If you know that the cashbox will be audited, and that there are indeed consequences when it is not kept accurate, then it is simply foolish to give incorrect change, except by unconscious mistake.

Interestingly, my friend the Christian fundamentalist believes that people will only do what is right if they know that their behavior is being judged. The cashier with the cashbox, in his opinion, gives correct change only if it is well-known and well-established hat the cashbox will be audited.

I tend to disagree with him about that, but I am also an optimist by nature.

But let’s return to our example: For the game to be fair, it can’t be rigged – right? You pay your money, you take your chances, and you get what you get.

So let’s look again at the servant and his prayer: why would he be asking the casino owner to bring him luck, if the game is not rigged? As if the casino owner could help! And if the casino owner can help, then why ask for luck? You ask instead for a good outcome. The casino owner has no power over ‘luck’. Luck is not helpful here.

This paradox is precisely why some commentators (including me) prefer to read the servant’s statement as a test rather than a prayer: He is calling out to God to be a witness, not a guarantor.

The servant’s camel request is actually somewhat annoying and difficult to accomplish. The young woman is to bring water for him and for all ten of his camels as well. That’s a lot of water – a lot more than what can be carried on her shoulder. The laws of hospitality require that she give a drink to a stranger – so the first part of his test is one of basic civility – but as for watering his camels, well, he’s on his own.

So he’s seeking out a woman who will go out of her way help more than is required of her – and who is strong enough to do it. He has, after all, ten camels with him, and every one of them can drink several troughs full.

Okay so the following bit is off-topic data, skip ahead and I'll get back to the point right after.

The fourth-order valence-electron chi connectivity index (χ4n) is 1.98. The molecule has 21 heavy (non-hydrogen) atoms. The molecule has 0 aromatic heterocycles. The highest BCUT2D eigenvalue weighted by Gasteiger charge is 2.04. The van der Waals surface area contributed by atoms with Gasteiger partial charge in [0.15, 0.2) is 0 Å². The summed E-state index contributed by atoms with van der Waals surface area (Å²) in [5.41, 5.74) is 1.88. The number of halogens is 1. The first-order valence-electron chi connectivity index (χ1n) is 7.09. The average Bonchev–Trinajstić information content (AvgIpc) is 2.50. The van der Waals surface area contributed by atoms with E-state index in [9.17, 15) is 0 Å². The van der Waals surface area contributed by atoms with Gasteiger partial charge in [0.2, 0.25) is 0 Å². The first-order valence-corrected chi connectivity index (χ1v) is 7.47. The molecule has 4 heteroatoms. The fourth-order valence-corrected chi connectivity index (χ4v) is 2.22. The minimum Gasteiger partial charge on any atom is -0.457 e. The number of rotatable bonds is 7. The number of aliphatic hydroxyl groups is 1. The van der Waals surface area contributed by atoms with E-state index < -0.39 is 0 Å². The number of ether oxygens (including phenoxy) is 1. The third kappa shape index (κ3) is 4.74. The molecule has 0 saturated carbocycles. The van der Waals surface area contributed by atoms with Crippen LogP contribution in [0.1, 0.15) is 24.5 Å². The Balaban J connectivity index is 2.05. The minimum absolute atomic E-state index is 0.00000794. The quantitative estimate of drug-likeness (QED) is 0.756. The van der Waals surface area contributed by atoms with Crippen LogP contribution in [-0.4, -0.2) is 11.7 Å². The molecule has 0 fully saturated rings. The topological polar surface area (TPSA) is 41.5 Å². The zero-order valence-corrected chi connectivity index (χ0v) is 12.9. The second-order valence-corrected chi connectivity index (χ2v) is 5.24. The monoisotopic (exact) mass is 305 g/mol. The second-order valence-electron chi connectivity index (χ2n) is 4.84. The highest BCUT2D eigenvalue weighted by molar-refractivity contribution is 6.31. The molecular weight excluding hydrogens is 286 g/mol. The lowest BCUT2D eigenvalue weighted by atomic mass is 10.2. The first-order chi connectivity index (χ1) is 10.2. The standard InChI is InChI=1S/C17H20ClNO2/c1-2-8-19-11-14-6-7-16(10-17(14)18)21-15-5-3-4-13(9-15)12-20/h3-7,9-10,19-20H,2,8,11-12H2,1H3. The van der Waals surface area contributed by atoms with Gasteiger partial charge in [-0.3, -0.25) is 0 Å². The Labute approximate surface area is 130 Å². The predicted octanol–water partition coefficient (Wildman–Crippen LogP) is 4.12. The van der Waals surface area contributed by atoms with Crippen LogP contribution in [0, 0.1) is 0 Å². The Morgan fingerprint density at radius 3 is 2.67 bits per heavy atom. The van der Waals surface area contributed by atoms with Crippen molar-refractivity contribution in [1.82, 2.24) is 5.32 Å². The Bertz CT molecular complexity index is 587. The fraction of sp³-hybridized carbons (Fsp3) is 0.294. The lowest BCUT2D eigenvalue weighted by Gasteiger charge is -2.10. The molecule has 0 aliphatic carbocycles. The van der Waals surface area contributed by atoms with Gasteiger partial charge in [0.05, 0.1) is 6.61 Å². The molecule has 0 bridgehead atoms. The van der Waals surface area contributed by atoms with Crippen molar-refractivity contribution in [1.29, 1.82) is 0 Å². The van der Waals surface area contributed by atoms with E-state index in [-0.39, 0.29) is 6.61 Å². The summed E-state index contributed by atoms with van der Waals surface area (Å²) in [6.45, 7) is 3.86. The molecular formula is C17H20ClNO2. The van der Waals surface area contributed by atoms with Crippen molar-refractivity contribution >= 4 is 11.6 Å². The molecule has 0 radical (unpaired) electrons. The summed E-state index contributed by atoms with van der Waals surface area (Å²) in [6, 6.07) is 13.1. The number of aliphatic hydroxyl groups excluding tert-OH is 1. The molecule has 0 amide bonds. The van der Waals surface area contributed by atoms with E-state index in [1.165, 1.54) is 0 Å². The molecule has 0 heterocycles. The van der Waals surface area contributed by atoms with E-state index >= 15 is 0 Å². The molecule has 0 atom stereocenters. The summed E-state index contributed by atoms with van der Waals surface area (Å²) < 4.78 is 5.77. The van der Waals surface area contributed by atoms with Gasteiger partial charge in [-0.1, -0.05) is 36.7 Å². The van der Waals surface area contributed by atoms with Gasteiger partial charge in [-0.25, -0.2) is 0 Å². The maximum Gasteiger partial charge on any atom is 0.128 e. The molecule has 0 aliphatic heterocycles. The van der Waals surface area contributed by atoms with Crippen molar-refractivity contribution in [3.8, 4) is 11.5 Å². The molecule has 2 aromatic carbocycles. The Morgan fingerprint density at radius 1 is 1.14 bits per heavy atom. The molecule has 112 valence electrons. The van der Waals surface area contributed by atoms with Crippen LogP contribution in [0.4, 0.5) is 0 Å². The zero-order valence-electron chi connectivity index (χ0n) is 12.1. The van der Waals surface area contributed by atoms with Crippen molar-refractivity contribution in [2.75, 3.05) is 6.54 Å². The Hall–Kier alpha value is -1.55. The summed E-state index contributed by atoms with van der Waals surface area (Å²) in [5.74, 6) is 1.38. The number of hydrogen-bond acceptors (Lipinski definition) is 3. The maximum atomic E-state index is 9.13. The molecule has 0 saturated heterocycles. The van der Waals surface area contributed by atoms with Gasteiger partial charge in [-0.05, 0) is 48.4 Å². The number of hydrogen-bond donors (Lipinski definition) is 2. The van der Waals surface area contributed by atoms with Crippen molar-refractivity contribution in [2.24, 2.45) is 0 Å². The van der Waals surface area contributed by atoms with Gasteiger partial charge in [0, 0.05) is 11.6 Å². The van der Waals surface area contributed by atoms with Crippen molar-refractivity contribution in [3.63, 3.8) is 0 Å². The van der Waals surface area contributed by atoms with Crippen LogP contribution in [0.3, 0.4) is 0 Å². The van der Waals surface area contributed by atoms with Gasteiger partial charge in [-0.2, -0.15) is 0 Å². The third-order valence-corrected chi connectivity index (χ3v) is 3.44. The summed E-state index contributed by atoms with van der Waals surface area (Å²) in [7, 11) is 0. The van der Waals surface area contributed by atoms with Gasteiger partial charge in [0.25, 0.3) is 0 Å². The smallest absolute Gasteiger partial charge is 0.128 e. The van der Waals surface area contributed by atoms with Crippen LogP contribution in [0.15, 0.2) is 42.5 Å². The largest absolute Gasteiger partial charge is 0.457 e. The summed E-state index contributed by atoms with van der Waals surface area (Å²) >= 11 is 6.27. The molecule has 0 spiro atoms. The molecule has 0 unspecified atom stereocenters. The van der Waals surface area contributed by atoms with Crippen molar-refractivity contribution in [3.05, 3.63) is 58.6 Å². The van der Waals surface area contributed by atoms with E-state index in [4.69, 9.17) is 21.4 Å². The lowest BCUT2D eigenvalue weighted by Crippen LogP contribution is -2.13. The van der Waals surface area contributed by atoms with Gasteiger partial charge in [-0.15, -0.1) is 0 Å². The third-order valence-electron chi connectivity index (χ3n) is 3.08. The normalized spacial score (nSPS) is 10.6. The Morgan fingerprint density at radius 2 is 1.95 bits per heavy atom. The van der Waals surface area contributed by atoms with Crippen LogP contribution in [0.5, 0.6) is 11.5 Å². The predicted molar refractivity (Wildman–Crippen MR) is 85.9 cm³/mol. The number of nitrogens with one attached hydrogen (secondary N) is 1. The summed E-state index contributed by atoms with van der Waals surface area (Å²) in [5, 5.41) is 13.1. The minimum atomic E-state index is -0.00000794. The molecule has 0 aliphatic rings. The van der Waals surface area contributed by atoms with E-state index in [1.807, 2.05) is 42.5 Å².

To give some Biblical background: In the Biblical stories, the extent of a person’s hospitality is considered a reliable indicator of a person’s character. For example, the people of Sodom and Gemorrah are considered wicked because they wish to inflict harm on strangers in their city. Abraham is considered righteous because he immediately extends hospitality to the three strangers that appear at his encampment – he runs to serve them. And the refrain ‘be good to the stranger, for you were strangers in Egypt’ appears repeatedly in the Exodus narratives.

So the servant is looking for a righteous woman, and a strong one, and (interestingly enough) one who will talk to strangers. And he indeed finds her in the person of Rebecca.

Though the Bible does not say that his request (or prayer, or test) was fulfilled by God, the narrative gives us that sense: no sooner than he had finished speaking did she appear. And not only does she fulfill the requirements by offering to give him water and to water his camels as well, but it says repeatedly that she hurried to do so. And she does so with such graciousness and charm that she must have seemed heaven-sent.

Still, we need to be careful here. If we accept that this woman is sent out by God in fulfillment of the servant’s prayer, then we also have to accept those times when she does not appear, when the prayer does not work, when things don’t work out right.

This date is also the date of Kristallnacht, the start of the Nazis’ reign of terror against the Jews in Nazi Germany.

Do we blame God for that one too?

Let’s then go back to our casino example: if the game is fair, then it is not rigged. We don’t automatically win. That only happens when we are small children and our parents indulge us.

Good does not always win – but it should. It is a moral imperative that we make that happen, that we engage with the universe and see to it that it is fair and just. The game is not rigged – but somehow the outcome matters, and it matters greatly. Which is, of course, where the casino metaphor breaks down.